Carrying something often involves the use of bags and baskets of various forms—the value of these objects is intertwined with the body in an interesting way as they only function in relation to the body. A bag or a backpack moulds itself to the shape of the body as it is carried. A plastic shopping bag reshapes itself to accommodate its contents and how it is being carried—the distribution of mass between the bag and the person’s hand and body as they carry it. Whether we carry something with ease or with a struggle is determined by the contents of a bag, its shape, its volume and how this weight is distributed. Gabriel Mello’s work forms an exploration of weight, mass and the body. He explores the effects of weight on the body and how the body exerts its own force against this mass.
The creation of Mello’s work requires a strenuous physical performance. Upon filling a bag, backpack or plastic shopping bag with plaster he wears the bag against his body, or holds it in his hand, sometimes for hours as the plaster sets. The plaster-filled bag exerting pressure against his body and his body pushing back against the bag form a physical, durational performance of this transference of mass and force, creating a cast of the bag as it rests upon his body.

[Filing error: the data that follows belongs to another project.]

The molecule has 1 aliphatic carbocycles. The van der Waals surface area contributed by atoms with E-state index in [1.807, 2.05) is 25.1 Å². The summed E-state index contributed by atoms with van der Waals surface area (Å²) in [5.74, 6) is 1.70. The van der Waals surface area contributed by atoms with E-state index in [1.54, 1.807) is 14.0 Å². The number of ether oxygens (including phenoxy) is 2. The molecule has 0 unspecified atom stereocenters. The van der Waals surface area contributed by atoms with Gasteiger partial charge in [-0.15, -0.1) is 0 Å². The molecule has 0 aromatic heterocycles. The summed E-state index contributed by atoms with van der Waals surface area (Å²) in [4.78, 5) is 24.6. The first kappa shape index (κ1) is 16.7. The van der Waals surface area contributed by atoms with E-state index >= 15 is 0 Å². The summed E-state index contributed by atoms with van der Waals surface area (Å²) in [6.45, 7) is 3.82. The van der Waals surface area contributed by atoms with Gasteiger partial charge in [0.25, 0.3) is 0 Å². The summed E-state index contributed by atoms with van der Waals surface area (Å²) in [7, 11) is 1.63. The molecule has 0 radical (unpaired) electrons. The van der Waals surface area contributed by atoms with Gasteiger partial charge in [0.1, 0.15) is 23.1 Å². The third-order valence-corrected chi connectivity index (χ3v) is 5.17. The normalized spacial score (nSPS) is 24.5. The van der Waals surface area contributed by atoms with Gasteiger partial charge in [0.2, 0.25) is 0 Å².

Mello’s works exhibited in Hold also explore how soft materials hang in space. In Hanging Bag (2015), for example, an interesting interplay of weight, materiality and spatial dynamics unfolds. The hanging material, often bed sheets, cradles the smaller sculptures in a sheltering gesture that not only explores space and weight, but also oppositional forces— hardness and softness, rigidity and suppleness.